Sunday, May 31, 2009
ITGM Day Two - The Austrian Center
At the end of Day One, the Austrian infantry was converging on the Grosserdorf farm, mildly contested by the French, who have advanced a few skirmishers into the farm enclosure.
Austrian horse artillery, supported by cuirassiers, hold the entry to the town of Altenberg (it had no previous name, but I've just given it one to keep track of things).
The Russian cavalry and a battery of horse artillery control the area to the right of Altenberg.
A long column of Austrian infantry march towards the town of Altenberg, in the center of the battlefield towards the end of the first day.
Day Two Battle in the Center Around Altenberg
What a difference a day makes: the Austrians have firm control over the Grosserdorf farm enclosure, while the French have retreated to their back table. A small group of French skirmishers hold out in the woods on the left, but not for long.
As the Austrian and Russian cavalry push the French off of the center table and onto their own back table, the second Austrian infantry corps makes a leisurely march through Altenberg to support the attack in the center.
Uncle Duke, commanding the Austrians and Russians in the center, has pushed the French back onto the back table. This was one of the finest examples of wargame generalship that I have ever seen in a game.
Day Two of the battle of Altenberg commenced with the French deciding that they would need to fall back and form up a defensive position on the back table in their own center and right wings of the army. As noted in yesterday's report, Davout was also holding the defense on the left. So the offensive initiative was ceded to the Allies so that the French could build up their infantry strength.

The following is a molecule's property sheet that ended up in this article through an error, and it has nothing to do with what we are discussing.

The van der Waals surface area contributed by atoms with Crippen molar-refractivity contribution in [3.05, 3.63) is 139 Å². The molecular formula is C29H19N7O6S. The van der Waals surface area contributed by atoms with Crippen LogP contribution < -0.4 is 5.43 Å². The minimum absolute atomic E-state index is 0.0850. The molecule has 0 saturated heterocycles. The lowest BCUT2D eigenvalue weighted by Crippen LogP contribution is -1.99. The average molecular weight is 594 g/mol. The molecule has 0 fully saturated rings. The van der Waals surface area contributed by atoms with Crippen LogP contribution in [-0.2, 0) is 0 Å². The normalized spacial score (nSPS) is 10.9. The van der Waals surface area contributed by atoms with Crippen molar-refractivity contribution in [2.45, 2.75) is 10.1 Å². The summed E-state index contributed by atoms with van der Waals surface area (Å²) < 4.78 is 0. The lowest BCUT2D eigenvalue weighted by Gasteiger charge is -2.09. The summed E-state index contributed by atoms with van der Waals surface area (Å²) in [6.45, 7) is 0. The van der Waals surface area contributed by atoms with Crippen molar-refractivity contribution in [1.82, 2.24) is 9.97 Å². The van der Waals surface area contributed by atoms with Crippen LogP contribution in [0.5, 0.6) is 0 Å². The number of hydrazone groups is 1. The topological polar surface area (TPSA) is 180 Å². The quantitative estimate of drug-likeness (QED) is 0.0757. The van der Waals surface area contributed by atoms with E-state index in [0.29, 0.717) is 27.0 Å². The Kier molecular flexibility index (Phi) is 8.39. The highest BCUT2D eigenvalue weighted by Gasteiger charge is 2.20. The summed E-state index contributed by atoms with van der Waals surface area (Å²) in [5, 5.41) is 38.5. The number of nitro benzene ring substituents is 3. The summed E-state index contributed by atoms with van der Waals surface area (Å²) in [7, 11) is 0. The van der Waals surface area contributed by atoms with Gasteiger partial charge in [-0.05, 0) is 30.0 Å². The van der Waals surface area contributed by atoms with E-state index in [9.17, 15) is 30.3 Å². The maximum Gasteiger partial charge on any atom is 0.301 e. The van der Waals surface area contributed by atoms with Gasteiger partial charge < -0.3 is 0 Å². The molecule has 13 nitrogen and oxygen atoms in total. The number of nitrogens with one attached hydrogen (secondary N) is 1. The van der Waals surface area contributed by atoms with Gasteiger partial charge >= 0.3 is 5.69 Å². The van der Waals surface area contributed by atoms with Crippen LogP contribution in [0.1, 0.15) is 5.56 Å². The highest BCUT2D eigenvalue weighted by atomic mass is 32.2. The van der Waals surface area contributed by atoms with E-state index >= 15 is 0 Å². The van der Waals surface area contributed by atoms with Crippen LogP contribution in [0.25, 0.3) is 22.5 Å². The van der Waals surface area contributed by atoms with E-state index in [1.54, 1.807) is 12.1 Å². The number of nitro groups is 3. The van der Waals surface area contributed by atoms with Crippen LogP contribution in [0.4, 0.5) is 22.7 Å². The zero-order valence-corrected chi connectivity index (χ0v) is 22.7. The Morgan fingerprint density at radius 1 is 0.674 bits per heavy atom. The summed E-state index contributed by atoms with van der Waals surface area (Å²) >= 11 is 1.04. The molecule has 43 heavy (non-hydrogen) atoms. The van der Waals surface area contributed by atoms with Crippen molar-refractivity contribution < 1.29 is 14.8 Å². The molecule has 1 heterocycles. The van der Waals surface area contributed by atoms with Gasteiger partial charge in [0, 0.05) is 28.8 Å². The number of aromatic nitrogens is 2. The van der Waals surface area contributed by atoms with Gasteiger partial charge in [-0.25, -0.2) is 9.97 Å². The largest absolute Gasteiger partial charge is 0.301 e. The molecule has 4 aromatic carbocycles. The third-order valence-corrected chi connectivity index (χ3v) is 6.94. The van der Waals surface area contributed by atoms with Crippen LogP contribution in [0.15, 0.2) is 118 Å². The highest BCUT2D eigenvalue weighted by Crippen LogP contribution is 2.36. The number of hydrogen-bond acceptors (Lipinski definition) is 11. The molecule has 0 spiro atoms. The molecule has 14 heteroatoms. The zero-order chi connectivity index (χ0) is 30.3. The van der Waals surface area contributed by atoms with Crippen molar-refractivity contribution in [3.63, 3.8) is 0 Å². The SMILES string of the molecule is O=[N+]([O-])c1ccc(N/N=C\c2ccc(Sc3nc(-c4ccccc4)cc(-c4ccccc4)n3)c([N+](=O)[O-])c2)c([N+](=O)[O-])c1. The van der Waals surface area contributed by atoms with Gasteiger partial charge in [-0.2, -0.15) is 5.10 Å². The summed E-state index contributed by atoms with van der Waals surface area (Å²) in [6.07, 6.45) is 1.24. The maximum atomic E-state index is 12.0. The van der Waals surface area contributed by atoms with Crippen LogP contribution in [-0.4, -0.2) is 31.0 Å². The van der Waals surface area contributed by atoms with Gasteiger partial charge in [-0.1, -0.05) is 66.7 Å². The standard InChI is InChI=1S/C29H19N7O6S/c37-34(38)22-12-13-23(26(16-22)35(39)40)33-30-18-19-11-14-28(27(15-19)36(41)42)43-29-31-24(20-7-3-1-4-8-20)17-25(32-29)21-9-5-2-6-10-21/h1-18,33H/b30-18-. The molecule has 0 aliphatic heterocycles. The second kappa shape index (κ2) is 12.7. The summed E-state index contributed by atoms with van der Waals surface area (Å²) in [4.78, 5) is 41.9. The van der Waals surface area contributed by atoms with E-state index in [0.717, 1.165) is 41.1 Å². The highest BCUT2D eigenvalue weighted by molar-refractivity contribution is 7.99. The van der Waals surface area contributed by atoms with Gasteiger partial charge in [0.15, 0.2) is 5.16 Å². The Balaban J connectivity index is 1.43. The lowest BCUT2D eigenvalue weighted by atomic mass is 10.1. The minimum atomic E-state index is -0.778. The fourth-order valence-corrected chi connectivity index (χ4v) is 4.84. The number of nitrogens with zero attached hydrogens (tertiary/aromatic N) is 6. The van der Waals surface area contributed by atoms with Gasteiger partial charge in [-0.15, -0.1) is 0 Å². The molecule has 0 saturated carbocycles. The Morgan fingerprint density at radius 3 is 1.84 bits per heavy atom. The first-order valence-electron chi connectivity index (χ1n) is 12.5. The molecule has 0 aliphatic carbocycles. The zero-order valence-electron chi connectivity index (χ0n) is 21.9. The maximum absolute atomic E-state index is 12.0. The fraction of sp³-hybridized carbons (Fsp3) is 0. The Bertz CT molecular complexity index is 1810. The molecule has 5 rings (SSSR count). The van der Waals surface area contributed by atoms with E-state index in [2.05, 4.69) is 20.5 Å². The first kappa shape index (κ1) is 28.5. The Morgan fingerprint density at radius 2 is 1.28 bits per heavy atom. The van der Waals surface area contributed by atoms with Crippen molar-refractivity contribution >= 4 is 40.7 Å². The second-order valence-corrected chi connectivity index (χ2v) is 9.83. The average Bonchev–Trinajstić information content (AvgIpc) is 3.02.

Duke Siefried commanded the Austrians and Russians in the center and he put on a wargaming clinic on how to use combined cavalry and horse artillery to defeat one's opponent. It was one of the best displays of table top generalship that I had ever seen. It seems like the French were always on the run and Duke never gave them breathing room to recover. There always seemed to be a squadron of cavalry to the front and flank of any French cavalry attack, while the horse artillery was used with deadly precision.
A second French corps arrives in the center (mixed group of Bavarians and French) and occuppy one of the farms in a defensive position. The battery on the right is about to get over run by the Russian cavalry as the French cavalry has abondoned the centre, leaving the French infantry to fend for themselves in square.
The French First Corps in the center holds to its squares, while the cavalry seeks refuge behind them in hopes of reforming.
French cavalry in the center try to reform behind the protective squares of the First Corps.
So at the end of Day Two, the French now have two infantry corps pinned down in the center by hoards of Austrian and Russian cavalry. The French Fourth Corps commander was last seen sending most of his heavy cavalry over to the center to assist his beleagured comrades. I should point out that it was the French plan to consolidate on the back table, but we were a bit surprised by how aggressive the enemy cavalry were. The Austrians are now well screened so that they can bring up their infantry and hold the ground gained by their cavalry. These are not the usual Austrians, my dear Chanticlare.
I will post pictures of the French and British battle on the French right within the next couple of days.